Tighter monitoring of opioid prescribing is key to reining in costs
The dramatic increase in overdose deaths and emergency department visits related to the class of narcotic painkillers known as opioids has drawn national attention to the rise in abuse of the drugs as well as inappropriate prescribing by physicians.
But the problem, dubbed an “epidemic” by Centers for Disease Control and Prevention Director Dr. Tom Frieden, is not limited to teens looking for a cheap high by raiding their parents’ medicine cabinets. Rather, it is being felt in a big way by employers. Companies are seeing their workers’ compensation costs skyrocket to a reported $1.4 billion annually due to injured workers prescribed opioids such as OxyContin and subsequently experiencing a pronounced delay in return to work.
Experts say that a coordinated effort among all the key stakeholders – politicians, regulators, medical authorities and the general public – is needed to comprehensively address the opioid epidemic. But they note that there are some steps that employers and their insurers can take to discourage improper prescribing, help injured workers return to work more quickly and help rein in workers’ compensation costs.
“The majority of people misusing prescription drugs are employed,” Terry L. Cline told an audience of health and safety professionals at a keynote session of the National Safety Council’s annual meeting in Chicago in September.
“These are the people working at all of our companies. We all have a big stake in this. That’s the challenge in front of us,” said Cline, Oklahoma’s health commissioner and president of the Association of State and Territorial Health Officials. The organization has pledged to slash the rate of opioid abuse and overdose deaths by 15% by 2015.
The CDC estimates that about 16,000 Americans die of opioid-related overdoses each year. The epidemic extends much deeper, Cline said.
“For every one opioid-related death, 10 people are treated for abuse, 32 go to the emergency room, 130 abuse or are opioid dependent, and there are 825 nonmedical users,” he said, drawing on CDC data.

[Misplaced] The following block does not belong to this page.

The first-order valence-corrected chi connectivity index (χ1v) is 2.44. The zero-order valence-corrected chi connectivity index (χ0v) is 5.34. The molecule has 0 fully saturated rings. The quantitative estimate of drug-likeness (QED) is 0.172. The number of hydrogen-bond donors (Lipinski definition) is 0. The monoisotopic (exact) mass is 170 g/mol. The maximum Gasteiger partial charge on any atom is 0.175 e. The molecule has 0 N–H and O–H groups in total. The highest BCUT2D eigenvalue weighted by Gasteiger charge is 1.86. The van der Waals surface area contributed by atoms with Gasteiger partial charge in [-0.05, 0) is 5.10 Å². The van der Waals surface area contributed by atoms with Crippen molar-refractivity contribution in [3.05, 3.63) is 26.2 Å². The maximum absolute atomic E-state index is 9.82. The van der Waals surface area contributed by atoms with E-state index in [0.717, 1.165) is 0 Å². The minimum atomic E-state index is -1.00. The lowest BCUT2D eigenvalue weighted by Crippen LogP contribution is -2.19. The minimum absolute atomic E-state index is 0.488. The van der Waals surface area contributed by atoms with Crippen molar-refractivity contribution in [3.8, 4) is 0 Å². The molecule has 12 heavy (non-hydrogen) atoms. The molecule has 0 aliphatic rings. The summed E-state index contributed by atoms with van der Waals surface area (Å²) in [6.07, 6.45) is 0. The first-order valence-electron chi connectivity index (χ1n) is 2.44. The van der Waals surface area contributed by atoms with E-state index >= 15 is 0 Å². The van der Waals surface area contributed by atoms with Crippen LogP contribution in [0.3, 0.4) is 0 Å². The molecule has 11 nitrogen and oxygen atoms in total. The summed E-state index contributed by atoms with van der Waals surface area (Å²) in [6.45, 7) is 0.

Impact on workers’ comp
The cost figures within the workers’ compensation world also are setting off alarm bells. It is estimated that more than half of claimants receive opioids for chronic pain relief. Narcotics now account for a quarter of work comp drug costs, and nearly half of those narcotics are medicines that contain oxycodone as an active ingredient, said a research brief released in September by the National Council on Compensation Insurance.
Of the top 20 drugs that cost workers’ comp plans the most nationwide, nine are opioid analgesic medications such as Fentanyl, Opana ER and Percocet. And the narcotic cost per medical claim is on the rise, growing by 51% since 2003. Meanwhile, more work comp claims involve injured workers who rely on narcotics over a longer period of time.
“The share of claimants who are getting five or more narcotic prescriptions has been growing over the last few years,” said John Robertson, who co-wrote the research brief and is the council’s director and senior actuary.
In 2005, 4.3% of claimants received five or more narcotic prescriptions in the year following their injury. That rose 30% to 5.6% by 2010, the most recent year of data available for this measure.
As if this steady growth in painkiller prescription drug costs were not enough cause for concern, it represents only a small slice of how the rising use of these medications is increasing workers’ compensation outlays, said Dr. Constantine J. Gean, regional medical director at Liberty Mutual Insurance.
A 2002-2003 study of more than 8,000 workers’ compensation claimants with disabling low back pain found that those prescribed opioids within the first two weeks of their injury saw their disability prolonged by as much as 69 days longer. These workers were six times likelier to use narcotics later on and had triple the likelihood of needing surgery even after controlling for illness severity, Dr. Gean said during his talk at the National Safety Council’s keynote session.
“We really need to do something about what’s becoming a national disgrace,” he said. “Opioids are not for low back pain and neck pain. And there’s no evidence that they work over the longer term.”
Painkillers tied to catastrophic claims
Subsequent research supports Dr. Gean’s argument. A 2008 study issued by the California Workers’ Compensation Institute found that patients getting high doses of opioids took three times longer to return to work than injured workers who got lower doses.
And it is not just high doses of opioids that are problematic, according to an analysis of more than 12,000 workers’ compensation claims in Michigan between 2006 and 2010. After controlling for age, sex, illness severity and legal problems, claimants who got short-acting opioids such as Oxycodone were 76% likelier to have total comp costs exceeding $100,000.
The injured workers prescribed a long-acting painkiller such as Fentanyl were four times likelier to have catastrophic claims surpassing the $100,000 mark, said the August 2012 study published in the Journal of Occupational and Environmental Medicine.